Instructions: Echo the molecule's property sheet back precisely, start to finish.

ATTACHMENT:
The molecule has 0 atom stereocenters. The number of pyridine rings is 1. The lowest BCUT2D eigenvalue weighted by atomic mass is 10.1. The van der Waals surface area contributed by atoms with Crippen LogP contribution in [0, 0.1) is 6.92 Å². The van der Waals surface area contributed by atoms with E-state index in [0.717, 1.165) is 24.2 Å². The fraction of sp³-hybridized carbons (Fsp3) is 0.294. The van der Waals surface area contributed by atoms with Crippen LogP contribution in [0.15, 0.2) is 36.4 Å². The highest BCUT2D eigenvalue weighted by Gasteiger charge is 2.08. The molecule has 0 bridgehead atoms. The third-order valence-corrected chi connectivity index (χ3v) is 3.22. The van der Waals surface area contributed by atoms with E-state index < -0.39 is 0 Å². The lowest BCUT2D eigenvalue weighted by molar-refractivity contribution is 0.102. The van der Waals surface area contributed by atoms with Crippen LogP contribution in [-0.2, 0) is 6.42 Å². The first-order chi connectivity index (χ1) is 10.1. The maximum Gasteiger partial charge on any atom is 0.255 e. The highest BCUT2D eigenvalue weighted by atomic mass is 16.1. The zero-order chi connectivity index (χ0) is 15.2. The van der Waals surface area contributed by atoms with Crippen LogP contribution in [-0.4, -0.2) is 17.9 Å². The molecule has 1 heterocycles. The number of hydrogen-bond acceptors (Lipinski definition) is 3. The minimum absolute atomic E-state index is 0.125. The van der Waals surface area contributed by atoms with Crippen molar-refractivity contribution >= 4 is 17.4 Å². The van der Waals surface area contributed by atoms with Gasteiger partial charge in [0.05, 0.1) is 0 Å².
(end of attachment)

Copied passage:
The molecule has 0 atom stereocenters. The number of pyridine rings is 1. The lowest BCUT2D eigenvalue weighted by atomic mass is 10.1. The van der Waals surface area contributed by atoms with Crippen LogP contribution in [0, 0.1) is 6.92 Å². The van der Waals surface area contributed by atoms with E-state index in [0.717, 1.165) is 24.2 Å². The fraction of sp³-hybridized carbons (Fsp3) is 0.294. The van der Waals surface area contributed by atoms with Crippen LogP contribution in [0.15, 0.2) is 36.4 Å². The highest BCUT2D eigenvalue weighted by Gasteiger charge is 2.08. The molecule has 0 bridgehead atoms. The third-order valence-corrected chi connectivity index (χ3v) is 3.22. The van der Waals surface area contributed by atoms with E-state index < -0.39 is 0 Å². The lowest BCUT2D eigenvalue weighted by molar-refractivity contribution is 0.102. The van der Waals surface area contributed by atoms with Crippen LogP contribution in [-0.2, 0) is 6.42 Å². The first-order chi connectivity index (χ1) is 10.1. The maximum Gasteiger partial charge on any atom is 0.255 e. The highest BCUT2D eigenvalue weighted by atomic mass is 16.1. The zero-order chi connectivity index (χ0) is 15.2. The van der Waals surface area contributed by atoms with Crippen LogP contribution in [-0.4, -0.2) is 17.9 Å². The molecule has 1 heterocycles. The number of hydrogen-bond acceptors (Lipinski definition) is 3. The minimum absolute atomic E-state index is 0.125. The van der Waals surface area contributed by atoms with Crippen molar-refractivity contribution >= 4 is 17.4 Å². The van der Waals surface area contributed by atoms with Gasteiger partial charge in [0.05, 0.1) is 0 Å².